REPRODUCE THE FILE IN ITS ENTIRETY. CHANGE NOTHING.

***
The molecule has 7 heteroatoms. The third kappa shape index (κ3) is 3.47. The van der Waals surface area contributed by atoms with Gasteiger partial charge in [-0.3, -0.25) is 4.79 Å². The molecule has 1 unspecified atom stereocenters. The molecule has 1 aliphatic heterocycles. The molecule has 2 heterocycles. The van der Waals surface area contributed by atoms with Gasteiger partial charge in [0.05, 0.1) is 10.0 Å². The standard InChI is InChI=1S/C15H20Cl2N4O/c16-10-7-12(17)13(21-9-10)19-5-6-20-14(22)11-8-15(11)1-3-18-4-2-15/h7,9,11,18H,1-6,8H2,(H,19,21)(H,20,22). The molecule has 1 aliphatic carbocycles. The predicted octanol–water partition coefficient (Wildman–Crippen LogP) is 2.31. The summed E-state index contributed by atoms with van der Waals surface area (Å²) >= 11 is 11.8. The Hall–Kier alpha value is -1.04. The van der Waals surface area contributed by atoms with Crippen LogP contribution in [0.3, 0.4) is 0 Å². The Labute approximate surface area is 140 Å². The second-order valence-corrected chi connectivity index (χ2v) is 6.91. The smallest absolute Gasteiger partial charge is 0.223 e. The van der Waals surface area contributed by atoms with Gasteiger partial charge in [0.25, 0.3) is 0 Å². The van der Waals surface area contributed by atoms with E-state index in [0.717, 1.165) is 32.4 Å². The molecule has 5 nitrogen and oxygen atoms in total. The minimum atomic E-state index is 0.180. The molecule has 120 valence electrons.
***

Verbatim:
The molecule has 7 heteroatoms. The third kappa shape index (κ3) is 3.47. The van der Waals surface area contributed by atoms with Gasteiger partial charge in [-0.3, -0.25) is 4.79 Å². The molecule has 1 unspecified atom stereocenters. The molecule has 1 aliphatic heterocycles. The molecule has 2 heterocycles. The van der Waals surface area contributed by atoms with Gasteiger partial charge in [0.05, 0.1) is 10.0 Å². The standard InChI is InChI=1S/C15H20Cl2N4O/c16-10-7-12(17)13(21-9-10)19-5-6-20-14(22)11-8-15(11)1-3-18-4-2-15/h7,9,11,18H,1-6,8H2,(H,19,21)(H,20,22). The molecule has 1 aliphatic carbocycles. The predicted octanol–water partition coefficient (Wildman–Crippen LogP) is 2.31. The summed E-state index contributed by atoms with van der Waals surface area (Å²) >= 11 is 11.8. The Hall–Kier alpha value is -1.04. The van der Waals surface area contributed by atoms with Crippen LogP contribution in [0.3, 0.4) is 0 Å². The Labute approximate surface area is 140 Å². The second-order valence-corrected chi connectivity index (χ2v) is 6.91. The smallest absolute Gasteiger partial charge is 0.223 e. The van der Waals surface area contributed by atoms with Gasteiger partial charge in [0.25, 0.3) is 0 Å². The van der Waals surface area contributed by atoms with E-state index in [0.717, 1.165) is 32.4 Å². The molecule has 5 nitrogen and oxygen atoms in total. The minimum atomic E-state index is 0.180. The molecule has 120 valence electrons.